When the winds shift and you smell cinnamon and apple cider, see the autumn leaves in the wind, watch as the night gets longer and feel crisp air nip your nose, you know Halloween is on its way. It is a spook-tacular time to plan a party. When kids run around in costumes hunting candy and seeking treats, a good haunted house brings all the little ghouls to your door. Here are some tips to help you plan a great haunted house party.
A theme makes planning fun and helps the creative juices flow. Maybe a pumpkin theme for small children or vegan zombies for teens. Before you begin, think about the group you're entertaining. Is this for families of young children? If so, lots of blood and gore is probably not a good idea unless you want bad dreams and sleepless nights for the little ones. Is the party geared toward your teen's friends? Scary may be a good thing in this situation. Maybe it's for adults after little spooks are in bed? Some great decorations, yummy food, and spooky music are in order. Now pick a theme!
Decorations make it a party
Decide on a budget before you start. This can get expensive fast. Don't worry though, creativity keeps costs down. Spiders and ghosts and zombies! Oh my! If you are planning a child's party, try cute as opposed to gory. For teens or adults, you can get a little more scary or authentic. Pinterestis full of fun themes and ideas. You could section off a part of the house for the haunting, a larger room for the party or give your yard a "haunting" and save the house for fun decor and food. Your teens might even volunteer to clean your garage if you let them partition it for a spook alley.
Games are great fun
Here are some fun ideas for smaller children. Martha Stewart'swebsite has a great Halloween page for all types of parties. Some of our favorites include:
Pumpkin Carving. The pumpkins are gutted and ready to go for date night or little fingers. Leave the guts for teens as long as you don't mind a food fight. Cut pumpkins outside for easier clean up, weather permitting.
Pin the wart on the witch. Bite the end of a Dot candy off. Then, blindfolded, stick the top of your moist morsel on a witch face painted on a poster board, blindfolded of course.
Photo Booth. Decorate a refrigerator box or create a cozy corner for pictures. Use a camera on a tripod, or a designated cameraman. Fill the booth with props guests can use to create the perfect photo shoot.
Older kids might get a kick out of making their own music video to classic Halloween songs like Michael Jackson's Thriller. Serve popcorn balls and watch the movies.
Remember to film this event. Children can go through a small space with nothing in it and wearing a blind fold. Spooky music and giggles are all that is required. Here are some fun ideas for pre-teens and teens:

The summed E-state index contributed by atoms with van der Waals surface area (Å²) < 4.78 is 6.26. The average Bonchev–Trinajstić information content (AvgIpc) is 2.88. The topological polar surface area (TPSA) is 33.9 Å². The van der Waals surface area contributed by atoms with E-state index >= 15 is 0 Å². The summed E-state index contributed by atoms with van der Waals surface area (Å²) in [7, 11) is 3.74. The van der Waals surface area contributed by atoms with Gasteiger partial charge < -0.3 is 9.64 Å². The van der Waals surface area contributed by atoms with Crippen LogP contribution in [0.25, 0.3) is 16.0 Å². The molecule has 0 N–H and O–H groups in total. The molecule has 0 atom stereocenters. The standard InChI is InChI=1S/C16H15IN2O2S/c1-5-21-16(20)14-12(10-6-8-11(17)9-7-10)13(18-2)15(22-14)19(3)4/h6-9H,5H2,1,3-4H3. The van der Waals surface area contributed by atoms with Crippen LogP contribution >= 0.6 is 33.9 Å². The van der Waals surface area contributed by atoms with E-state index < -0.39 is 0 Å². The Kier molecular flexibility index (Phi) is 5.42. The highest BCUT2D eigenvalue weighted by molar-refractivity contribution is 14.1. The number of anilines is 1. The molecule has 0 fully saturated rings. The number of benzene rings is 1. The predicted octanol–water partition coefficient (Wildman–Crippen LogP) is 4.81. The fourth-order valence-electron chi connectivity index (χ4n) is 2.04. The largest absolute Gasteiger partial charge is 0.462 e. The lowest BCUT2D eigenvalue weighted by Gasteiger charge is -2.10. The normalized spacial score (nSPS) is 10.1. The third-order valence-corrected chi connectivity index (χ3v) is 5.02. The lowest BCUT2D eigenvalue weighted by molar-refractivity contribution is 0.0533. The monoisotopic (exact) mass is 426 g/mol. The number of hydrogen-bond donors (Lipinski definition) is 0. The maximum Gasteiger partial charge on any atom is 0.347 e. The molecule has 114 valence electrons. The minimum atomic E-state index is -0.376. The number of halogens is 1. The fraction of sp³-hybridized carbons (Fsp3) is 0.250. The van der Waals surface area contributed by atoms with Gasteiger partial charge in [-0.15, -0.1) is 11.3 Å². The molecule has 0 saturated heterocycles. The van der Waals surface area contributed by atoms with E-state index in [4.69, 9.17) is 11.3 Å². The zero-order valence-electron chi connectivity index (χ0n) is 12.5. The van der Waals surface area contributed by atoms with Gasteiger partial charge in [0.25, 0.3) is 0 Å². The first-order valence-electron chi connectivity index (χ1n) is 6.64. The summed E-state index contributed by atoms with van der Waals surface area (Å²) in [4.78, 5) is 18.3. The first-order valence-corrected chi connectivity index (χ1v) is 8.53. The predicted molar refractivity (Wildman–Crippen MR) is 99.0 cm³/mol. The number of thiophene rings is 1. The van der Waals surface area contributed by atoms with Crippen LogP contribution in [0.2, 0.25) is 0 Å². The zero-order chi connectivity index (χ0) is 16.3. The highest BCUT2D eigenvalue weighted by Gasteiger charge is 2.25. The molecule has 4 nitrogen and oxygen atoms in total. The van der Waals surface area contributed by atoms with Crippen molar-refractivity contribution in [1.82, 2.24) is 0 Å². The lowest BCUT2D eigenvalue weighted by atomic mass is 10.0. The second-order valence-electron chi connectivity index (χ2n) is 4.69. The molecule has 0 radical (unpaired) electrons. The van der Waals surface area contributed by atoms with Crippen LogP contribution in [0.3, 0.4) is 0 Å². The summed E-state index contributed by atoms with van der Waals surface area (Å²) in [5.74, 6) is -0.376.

The Clifford Family Halloween on YouTube is filled with ideas for the daylight. Black garbage bags and light weight lumber make fun for the family.
Get kids involved in planning. Sit back and watch them work together.
Fun with food
Halloween foods are fantastically fun. Who can resist making mummy dogs or drink a glass of sparkling blood? Again, Pinterest has a great selection of creative creepy foods for your guests. Remember to gear the foods toward your age groups and watch out for food allergies in younger children who may not recognize some of the food. Some of our yearly foods include:
Boogers on a stick. A can of cheese wiz and green food coloring are all you need. Heat up the cheese and add a few drops of green food coloring to get your desired booger color then serve with pretzel rods.
Sparkling blood drink. Cranberry juice and sprite with a few drops of red food coloring to deepen the color.
Mummy Dogs. Hot dogs with crescent roll dough cut into strips and wrapped around the dogs in a "mummy" style. Bake according to package directions. Two dots of mustard for eyes finish the effect.
Carmel apples are a favorite tradition. Dip into autumn colored sprinkles, candy corn, gummy worms or other decorative candy.
A crushed Oreo covered cupcake with a half cookie makes a little graveyard. Let kids decorate cupcakes or cake donuts with gummy worms, candy corn and Halloween candy favorites.
. Costumes aren't just for the kids. Teens and adults can have great fun dressing for the occasion. Try putting a costume theme on the invitations and see what fun ideas people come with. Here are some ideas for themes:
Dead Serious (Sarcastic costumes)
Famous Ghosts (Famous people who have passed on)
Monsters of the 80s. (Monsters popular in 1980's movies)
. Everyone has one. One of our favorite fall activities is gathering around the fire to tell spooky tales. You can have a fire in your fireplace, or outside if the weather permits. You can also make a fake fire if you get crafty. You could even just gather around a candle lit living room. Invite your guests to come prepared with a ghostly tale of their own. Again, if you plan on having small children, tell stories that end in a loud boo or giggles and not gore or suspense.
Take the terror out of Halloween happenings. Plan for fun, not fear. Create memories that will last a lifetime and start new traditions.